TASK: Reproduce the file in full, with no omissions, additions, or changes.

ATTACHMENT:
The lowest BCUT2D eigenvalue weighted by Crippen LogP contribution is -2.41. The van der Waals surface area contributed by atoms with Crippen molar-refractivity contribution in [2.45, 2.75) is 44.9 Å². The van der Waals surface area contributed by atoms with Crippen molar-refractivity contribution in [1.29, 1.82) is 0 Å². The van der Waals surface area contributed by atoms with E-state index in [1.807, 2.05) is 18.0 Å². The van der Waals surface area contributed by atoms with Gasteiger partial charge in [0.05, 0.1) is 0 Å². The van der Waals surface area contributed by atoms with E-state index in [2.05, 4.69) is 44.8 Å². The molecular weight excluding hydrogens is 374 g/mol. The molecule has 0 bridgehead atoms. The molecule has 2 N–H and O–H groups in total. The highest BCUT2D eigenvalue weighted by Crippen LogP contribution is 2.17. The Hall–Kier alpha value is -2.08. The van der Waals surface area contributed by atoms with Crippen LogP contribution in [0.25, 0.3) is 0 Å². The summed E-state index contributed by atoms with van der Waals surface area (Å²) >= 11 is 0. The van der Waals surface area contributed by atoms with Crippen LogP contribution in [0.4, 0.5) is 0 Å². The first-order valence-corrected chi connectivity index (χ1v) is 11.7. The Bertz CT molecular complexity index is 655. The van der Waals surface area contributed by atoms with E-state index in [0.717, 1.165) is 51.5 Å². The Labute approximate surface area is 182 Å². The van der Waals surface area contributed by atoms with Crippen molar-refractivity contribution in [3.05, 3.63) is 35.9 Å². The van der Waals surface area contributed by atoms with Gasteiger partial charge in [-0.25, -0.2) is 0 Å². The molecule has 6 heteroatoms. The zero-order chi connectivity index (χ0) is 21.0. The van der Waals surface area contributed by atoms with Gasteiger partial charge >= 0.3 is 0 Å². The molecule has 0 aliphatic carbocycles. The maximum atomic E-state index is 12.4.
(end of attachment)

The lowest BCUT2D eigenvalue weighted by Crippen LogP contribution is -2.41. The van der Waals surface area contributed by atoms with Crippen molar-refractivity contribution in [2.45, 2.75) is 44.9 Å². The van der Waals surface area contributed by atoms with Crippen molar-refractivity contribution in [1.29, 1.82) is 0 Å². The van der Waals surface area contributed by atoms with E-state index in [1.807, 2.05) is 18.0 Å². The van der Waals surface area contributed by atoms with Gasteiger partial charge in [0.05, 0.1) is 0 Å². The van der Waals surface area contributed by atoms with E-state index in [2.05, 4.69) is 44.8 Å². The molecular weight excluding hydrogens is 374 g/mol. The molecule has 0 bridgehead atoms. The molecule has 2 N–H and O–H groups in total. The highest BCUT2D eigenvalue weighted by Crippen LogP contribution is 2.17. The Hall–Kier alpha value is -2.08. The van der Waals surface area contributed by atoms with Crippen LogP contribution in [0.25, 0.3) is 0 Å². The summed E-state index contributed by atoms with van der Waals surface area (Å²) >= 11 is 0. The van der Waals surface area contributed by atoms with Crippen LogP contribution in [0.4, 0.5) is 0 Å². The first-order valence-corrected chi connectivity index (χ1v) is 11.7. The Bertz CT molecular complexity index is 655. The van der Waals surface area contributed by atoms with E-state index in [0.717, 1.165) is 51.5 Å². The Labute approximate surface area is 182 Å². The van der Waals surface area contributed by atoms with Crippen molar-refractivity contribution in [3.05, 3.63) is 35.9 Å². The van der Waals surface area contributed by atoms with Gasteiger partial charge in [-0.25, -0.2) is 0 Å². The molecule has 6 heteroatoms. The zero-order chi connectivity index (χ0) is 21.0. The van der Waals surface area contributed by atoms with Gasteiger partial charge >= 0.3 is 0 Å². The molecule has 0 aliphatic carbocycles. The maximum atomic E-state index is 12.4.